Most analyst’s expectations of a challenging first quarter for the S&P 500 were on point. S&P 500 companies posted an earnings surprise by a minuscule 1.6%, the smallest since 2008. Accordingly, it’s no surprise that the operating performance of many top companies is unlikely to impress, given dwindling economic conditions. Hence, it’s perhaps the right time to sell some top blue-chip stocks right now.
While some powerful consumer brands held their ground during the recent earnings season, the majority capitulated under pressure. Cost cuts became increasingly crucial for blue-chip stocks to dish out quarterly beats of Wall Street estimates. The powerful operating leverage which drove profit margins to record highs during the pandemic became significantly less common.
Nevertheless, a few performed considerably worse than others, and are likely to struggle under the weight of economic pressures. Here are three such companies I think are worth avoiding right now.
American fast-food giant McDonald (MCD) benefitted from the rampant inflation seen over the past year. The company’s profitability increased compared to its 5-year historical averages, while foot traffic dropped.
However, McDonald’s operating performance will likely take a significant dent , as price increases slow. Revenue growth rates have been negative over the past three quarters, and with disinflation coming into play, expect another weak showing for business in the upcoming quarter.
Moreover, in its fourth-quarter earnings call, company CEO Christopher Kempczinski commented on the decrease in units per transaction, while customers opted for lower-priced items on the menu. Hence, McDonald’s growth may not be as sustainable as many think. Meanwhile, MCD stock trades at over 8-times forward sales estimates, roughly 7.8% higher than its five-year average.
Like McDonald’s, Nike (NKE) boasts a leadership position in its sector, operating a moat-worthy business. However, the geopolitical and economic challenges over the past year have significantly weighed on its operating results. Moreover, its stock price is divorced from fundamentals, especially considering the challenging outlook ahead.
Nike was in the news for all the wrong reasons over the years, as logistics issues compounded issues arising from China’s strict lockdown policies. Consequently, its operating results have slowed considerably compared to the sector averages.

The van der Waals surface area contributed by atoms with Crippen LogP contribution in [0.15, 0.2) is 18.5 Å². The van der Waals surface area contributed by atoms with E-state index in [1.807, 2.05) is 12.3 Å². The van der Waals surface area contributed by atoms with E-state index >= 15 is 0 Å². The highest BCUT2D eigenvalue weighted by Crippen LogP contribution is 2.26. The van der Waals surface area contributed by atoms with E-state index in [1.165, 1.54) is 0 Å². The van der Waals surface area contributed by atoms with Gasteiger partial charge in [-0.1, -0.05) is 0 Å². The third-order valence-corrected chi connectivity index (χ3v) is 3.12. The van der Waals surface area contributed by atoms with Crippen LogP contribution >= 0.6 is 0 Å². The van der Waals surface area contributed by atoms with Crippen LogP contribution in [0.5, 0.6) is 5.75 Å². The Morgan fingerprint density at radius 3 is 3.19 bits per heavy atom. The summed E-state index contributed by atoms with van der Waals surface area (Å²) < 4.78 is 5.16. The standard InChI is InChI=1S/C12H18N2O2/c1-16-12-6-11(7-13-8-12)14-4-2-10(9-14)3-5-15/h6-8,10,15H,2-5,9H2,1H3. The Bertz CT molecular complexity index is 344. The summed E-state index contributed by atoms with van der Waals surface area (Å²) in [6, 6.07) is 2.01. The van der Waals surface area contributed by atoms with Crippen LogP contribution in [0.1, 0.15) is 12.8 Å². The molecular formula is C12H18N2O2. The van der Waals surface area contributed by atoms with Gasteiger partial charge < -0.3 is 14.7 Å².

Revenue growth for the year is at around 6%, roughly 44% lower than the sector average. Moreover, its EBITDA growth is negative, (-8%), while the sector average is 3.2%. Perhaps Nike’s most sordid operating metric is its levered free cash flow growth at a negative 85%. Despite its uninspiring numbers, NKE stock trades at over 69-times trailing twelve-month cash flow numbers. That’s expensive, particularly in this market.
Meta Platforms (META)
Meta Platforms (META) is one of the leading tech companies globally, best known for its ubiquitous social media platforms Facebook and Instagram. However, despite the popularity of its platforms, its stock has been trending negatively over the past three years.
Concerns over its maturing social media businesses had the company investing billions in advancing its metaverse endeavors, which are unlikely to bear fruit for the foreseeable future. Meanwhile, its cash balance dropped by $17.7 billion last year, ending at $47 billion, while the company maintains a debt load of $9.9 billion.
Operating costs are up more than 23% in the fourth quarter, and with the weakening economy, Meta will continue to struggle to cut costs and grow sales. However, the company’s horrible operating performance is unlikely to stop the company from investing 20% of its 2023 spending into its Reality Labs segment. Therefore, I expect Meta to continue eroding shareholder value as it buckles under the pressures exerted by the current macroeconomic environment and its self-inflicted wounds.
On the date of publication, Muslim Farooque did not have (either directly or indirectly) any positions in the securities mentioned in this article. The opinions expressed in this article are those of the writer, subject to the InvestorPlace.com Publishing Guidelines.